Posted by: drwbortz | August 24, 2010

Aging is a Self-Fulfilling Prophecy

Sometimes, as an intitial assessment of a person, I ask, “Who you think you are going to be when you are 80, or 90 or 100?”  The common answer, “That’s not a reasonable question, because I don’t think I’ll still be here at those ages, or maybe I might still be here, but I’ll probably be in a forlorn nursing home with an oxygen tube in my nostril, while endlessly contemplating the Styrofoam squares in the ceiling.”

I reply, “If you say you’re going to be dead or in a nursing home when you are old, you will be,” because aging is a self-fulfilling prophecy.  Every day, in every way you’re acting or reacting or not acting in such ways as to guarantee the accuracy of your prediction

Norman Cousins, the great literary humanist, proclaimed the many health benefits of optimism and commented, “Nobody is smart enough to be a pessimist.”  There is absolutely no question that depression is hazardous to your health, and the answer to depression is not pills, but a major attitude adjustment.

Martin Seligman has written extensively on the hopeless helpless syndrome.

When you give up on life, life gives up on you. But who you will be at 90 has other dimensions. Ben Levine, who used to be one of our outstanding medical residents at Stanford University, is now the director of the important Dallas Bed Rest Study. In it, healthy volunteers are recruited for a study protocol in which they are put to bed while a variety of measurements are carried out. The group’s conclusion: 2 weeks of bed rest is biologically equivalent to 30-years-worth of aging.

The Native Americans used to think that it was dishonorable to die in bed.  Now we know why.

All of us are our own forecasters in one way or another, guided by experience. One of our principal guides is the health history of our parents and grandparents, and the projection of their stories onto our own future trajectory. For me, my 4 grandparents died in their 60s and 70s of diabetes, cancer and pneumonia.  This was pretty much expected of them in the 1930s; my dad died at 74, like his parents. And I’m still mad at him for exiting so early. But Mother lived to 95, widowed for 22 years, the last survivor of 12 children.  She died healthy, with no medicines or symptoms. Mother was confused about being so old. She didn’t know how to act her age, but who does at 95?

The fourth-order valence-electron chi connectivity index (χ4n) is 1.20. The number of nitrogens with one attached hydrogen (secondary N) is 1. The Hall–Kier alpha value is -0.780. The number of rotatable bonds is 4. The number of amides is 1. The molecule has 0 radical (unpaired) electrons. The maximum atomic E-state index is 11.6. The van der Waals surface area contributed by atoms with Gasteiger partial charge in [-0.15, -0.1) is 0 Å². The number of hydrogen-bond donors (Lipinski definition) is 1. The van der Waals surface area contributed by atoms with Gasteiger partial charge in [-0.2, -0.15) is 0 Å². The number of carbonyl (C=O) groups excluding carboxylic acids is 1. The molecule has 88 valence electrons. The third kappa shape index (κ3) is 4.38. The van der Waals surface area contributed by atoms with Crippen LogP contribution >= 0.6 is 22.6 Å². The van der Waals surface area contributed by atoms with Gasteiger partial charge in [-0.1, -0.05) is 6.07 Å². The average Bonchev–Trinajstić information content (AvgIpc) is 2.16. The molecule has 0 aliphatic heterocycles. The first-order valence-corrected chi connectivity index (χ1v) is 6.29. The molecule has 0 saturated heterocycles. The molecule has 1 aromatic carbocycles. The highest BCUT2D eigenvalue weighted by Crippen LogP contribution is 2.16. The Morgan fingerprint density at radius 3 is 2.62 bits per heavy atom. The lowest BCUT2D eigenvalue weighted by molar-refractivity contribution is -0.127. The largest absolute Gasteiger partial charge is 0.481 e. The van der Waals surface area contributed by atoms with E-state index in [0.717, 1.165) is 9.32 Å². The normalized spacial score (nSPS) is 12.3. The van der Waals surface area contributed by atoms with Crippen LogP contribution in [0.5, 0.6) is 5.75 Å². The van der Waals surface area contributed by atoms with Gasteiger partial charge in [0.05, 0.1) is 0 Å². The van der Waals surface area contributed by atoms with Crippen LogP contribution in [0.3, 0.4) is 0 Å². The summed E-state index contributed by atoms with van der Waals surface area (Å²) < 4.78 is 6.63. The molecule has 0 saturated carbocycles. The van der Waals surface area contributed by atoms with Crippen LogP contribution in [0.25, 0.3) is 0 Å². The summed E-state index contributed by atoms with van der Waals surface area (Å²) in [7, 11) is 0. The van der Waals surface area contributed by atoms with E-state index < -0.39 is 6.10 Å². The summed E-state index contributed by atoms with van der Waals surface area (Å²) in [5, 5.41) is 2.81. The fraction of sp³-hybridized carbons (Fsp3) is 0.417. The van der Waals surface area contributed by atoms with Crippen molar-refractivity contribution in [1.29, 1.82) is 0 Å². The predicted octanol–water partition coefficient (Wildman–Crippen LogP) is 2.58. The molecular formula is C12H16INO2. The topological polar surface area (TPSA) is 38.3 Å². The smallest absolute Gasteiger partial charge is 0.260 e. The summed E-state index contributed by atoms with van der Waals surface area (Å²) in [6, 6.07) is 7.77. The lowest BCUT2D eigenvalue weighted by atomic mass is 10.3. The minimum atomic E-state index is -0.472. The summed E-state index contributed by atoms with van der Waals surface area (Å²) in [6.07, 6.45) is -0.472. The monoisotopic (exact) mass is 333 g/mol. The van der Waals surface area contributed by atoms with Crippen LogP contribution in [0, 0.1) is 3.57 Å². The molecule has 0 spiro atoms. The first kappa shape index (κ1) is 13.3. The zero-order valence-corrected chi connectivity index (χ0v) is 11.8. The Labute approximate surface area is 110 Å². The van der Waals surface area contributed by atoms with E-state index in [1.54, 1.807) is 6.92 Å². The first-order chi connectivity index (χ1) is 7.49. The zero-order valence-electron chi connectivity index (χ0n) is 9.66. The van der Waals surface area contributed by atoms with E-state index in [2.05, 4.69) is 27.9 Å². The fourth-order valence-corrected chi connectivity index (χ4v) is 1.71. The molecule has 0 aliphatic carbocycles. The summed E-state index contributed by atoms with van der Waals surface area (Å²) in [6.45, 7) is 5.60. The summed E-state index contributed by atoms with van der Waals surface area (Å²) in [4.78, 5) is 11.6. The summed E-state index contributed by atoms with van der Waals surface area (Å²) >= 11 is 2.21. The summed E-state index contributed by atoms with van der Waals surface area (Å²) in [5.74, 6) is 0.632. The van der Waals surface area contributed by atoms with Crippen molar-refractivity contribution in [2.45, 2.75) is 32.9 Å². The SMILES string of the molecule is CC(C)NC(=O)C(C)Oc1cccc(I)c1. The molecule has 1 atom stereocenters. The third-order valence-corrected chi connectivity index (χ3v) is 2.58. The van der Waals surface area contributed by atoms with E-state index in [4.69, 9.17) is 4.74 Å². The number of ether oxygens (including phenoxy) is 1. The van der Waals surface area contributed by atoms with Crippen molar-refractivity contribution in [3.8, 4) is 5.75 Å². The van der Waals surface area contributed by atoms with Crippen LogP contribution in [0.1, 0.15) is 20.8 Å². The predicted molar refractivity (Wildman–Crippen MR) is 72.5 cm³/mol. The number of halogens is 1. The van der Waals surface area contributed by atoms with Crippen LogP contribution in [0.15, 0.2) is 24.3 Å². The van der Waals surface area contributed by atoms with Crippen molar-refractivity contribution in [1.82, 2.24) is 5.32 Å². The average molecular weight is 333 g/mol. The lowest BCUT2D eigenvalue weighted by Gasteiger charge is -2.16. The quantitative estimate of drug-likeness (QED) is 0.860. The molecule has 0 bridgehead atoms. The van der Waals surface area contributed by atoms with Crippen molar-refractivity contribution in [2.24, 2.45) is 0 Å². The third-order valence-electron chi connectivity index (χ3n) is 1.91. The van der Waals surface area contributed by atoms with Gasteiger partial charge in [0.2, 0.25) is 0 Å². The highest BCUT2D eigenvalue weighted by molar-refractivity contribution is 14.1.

Mother lived to be 95 not because her parents were long-lived; they weren’t. And she certainly did not live that long because of health advisories from her physician husband and physician son, because she perversely disregarded anything we ever said to her. Mother lived to 95 because he was designed to live till 95 and beyond.  She fulfilled most of her biologic pedigree.

One of mother’s assets was her vanity. She insisted on wearing shoes with a small heel, which made her tottery and subject to falls, of which she had several.  But she disregarded any comments that were made about these.  And she kept falling.

I know that she didn’t plan to live to 95, but more and more of us are reaching that age and beyond, and more of us will — as the years accumulate.  Just like the four-minute mile, and climbing Mount Everest, once it is done, it becomes progressively easier for the rest of us who seek to up-regulate our expectations and our prophecies

That’s why I wrote the book “Dare to be 100,” I claimed that achieving this new reality depended essentially on 2 prerequisites, guts and smarts  — the  smarts to recognize that 100 is really our birthright, and the guts to have the courage to get of bed each morning and say YES! to life.

Such is the exhortation of the dawn.

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Responses

  1. What a POWERFUL and inspiring message Dr Bortz. You lead the way toward an enlightened approach to living long and well!
    Congratulations.


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